|Publication number||US4175774 A|
|Application number||US 05/889,229|
|Publication date||Nov 27, 1979|
|Filing date||Mar 23, 1978|
|Priority date||Mar 23, 1978|
|Publication number||05889229, 889229, US 4175774 A, US 4175774A, US-A-4175774, US4175774 A, US4175774A|
|Inventors||Gerald A. Tonges, Eugene L. Elmlinger|
|Original Assignee||American Standard Inc.|
|Export Citation||BiBTeX, EndNote, RefMan|
|Patent Citations (6), Referenced by (50), Classifications (19), Legal Events (4)|
|External Links: USPTO, USPTO Assignment, Espacenet|
This invention relates to printed documents and to a method of printing same.
With the advent of readily available copying machines which can reproduce colors with fidelity, forging of checks and the like has become a more serious problem since, if a forger can gain access to a single blank check, he can readily make numerous reproductions on such a copying machine with colored backing details faithfully reproduced.
An object of this invention is to provide a check which, when copied on such a copying machine yields a copy which can readily be distinguished from the original.
A further object of this invention is to provide a check or the like which has portions which readily are copied by the copying machine and other portions which are not reproduced thereby.
Briefly, this invention provides a check or the like having a background which is formed of dots of two different sizes or diameters, the larger dots being of a size which can be reproduced by a copying machine, the smaller dots being of a size that the copying machine cannot reproduce. A portion of the background of the check including wording for voiding the check can be formed of one size of dots while the remaining portion of the background can be formed of the other size of dots. The dots in each portion can be arranged in groups separated by spaces so that both portions can give a mottled effect. The number of the smaller dots per unit area can be sufficiently greater than the number of the larger dots per unit area that both portions can give a similar effect and the portions appear to blend into each other. However, if a copy is made, only the larger dots are reproduced so that the portion having the smaller dots appears blank in the copy.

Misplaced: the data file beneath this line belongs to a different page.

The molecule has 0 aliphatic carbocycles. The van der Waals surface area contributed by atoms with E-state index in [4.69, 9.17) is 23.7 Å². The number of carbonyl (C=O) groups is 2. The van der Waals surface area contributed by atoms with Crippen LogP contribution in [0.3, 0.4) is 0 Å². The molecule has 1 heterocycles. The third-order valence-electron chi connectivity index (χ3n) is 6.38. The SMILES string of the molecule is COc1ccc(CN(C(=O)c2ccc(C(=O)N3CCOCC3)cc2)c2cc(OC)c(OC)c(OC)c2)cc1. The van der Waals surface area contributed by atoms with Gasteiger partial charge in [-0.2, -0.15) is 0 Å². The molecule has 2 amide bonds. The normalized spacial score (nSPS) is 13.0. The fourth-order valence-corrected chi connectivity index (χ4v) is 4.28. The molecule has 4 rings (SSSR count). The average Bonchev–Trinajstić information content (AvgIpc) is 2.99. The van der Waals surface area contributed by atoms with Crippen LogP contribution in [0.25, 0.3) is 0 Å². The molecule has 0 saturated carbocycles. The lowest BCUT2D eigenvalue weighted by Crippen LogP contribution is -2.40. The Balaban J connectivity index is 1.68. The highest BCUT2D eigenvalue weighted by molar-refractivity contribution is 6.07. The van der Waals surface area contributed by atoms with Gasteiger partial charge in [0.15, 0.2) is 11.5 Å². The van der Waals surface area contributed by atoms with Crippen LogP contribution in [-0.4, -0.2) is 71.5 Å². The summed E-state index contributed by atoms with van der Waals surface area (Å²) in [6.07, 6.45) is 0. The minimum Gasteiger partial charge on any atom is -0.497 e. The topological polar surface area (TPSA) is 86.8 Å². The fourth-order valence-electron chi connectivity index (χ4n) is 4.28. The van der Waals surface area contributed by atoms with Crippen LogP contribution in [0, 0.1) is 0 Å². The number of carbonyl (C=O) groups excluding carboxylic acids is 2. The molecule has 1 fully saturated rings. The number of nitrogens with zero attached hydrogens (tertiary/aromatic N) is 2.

The above and other objects and features of the invention will be apparent to those skilled in the art to which this invention pertains from the following detailed description and the drawings, in which:
FIG. 1 is a plan view of a check constructed in accordance with an embodiment of this invention;
FIG. 2 is a plan view of a copy of the check illustrated in FIG. 1;
FIG. 3 is a fragmentary plan view on an enlarged scale of a portion of the check, the portion being indicated by dot-dash lines in FIG. 1;
FIG. 4 is a plan view of a mask used in forming a plate from which the check is printed;
FIG. 5 is a fragmentary plan view on an enlarged scale of a portion of a mezotint mask used in forming the plate;
FIG. 6 is a fragmentary plan view on an enlarged scale of a patterned mask used in forming the plate;
FIG. 7 is a fragmentary view in side elevation showing a first stack of elements used in forming the plate;
FIG. 8 is a fragmentary view in side elevation of a second stack of elements used in forming the plate; and
FIG. 9 is a fragmentary view in side elevation of a third stack of elements used in forming the plate.
In the following detailed description and the drawings, like reference characters indicate like parts.
In FIG. 1 is shown a check 16 which can carry standard indicia 18 and which is provided with a printed background 20 in a selected color. The background 20 is made up of large dots 22 (FIG. 3) and small dots 24 arranged in a pattern on the face of the check. A border line 25 (FIGS. 1 and 2) can extend around a selected portion of the periphery of the background. The large dots 22 (FIG. 3) can be of a size which is readily reproduced by a color copying machine, such as the machine known as a Xerox 6500, a trademark of Xerox corporation. The small dots 24 can be sufficiently small in diameter that such a machine cannot reproduce them. The showing in FIG. 3 is enlarged so that the diameter of each of the dots is shown approximately 8 times the actual diameter. Each of the large dots can be approximately 1/100 inch in diameter. Each of the smaller dots can be approximately 1/200 inch in diameter.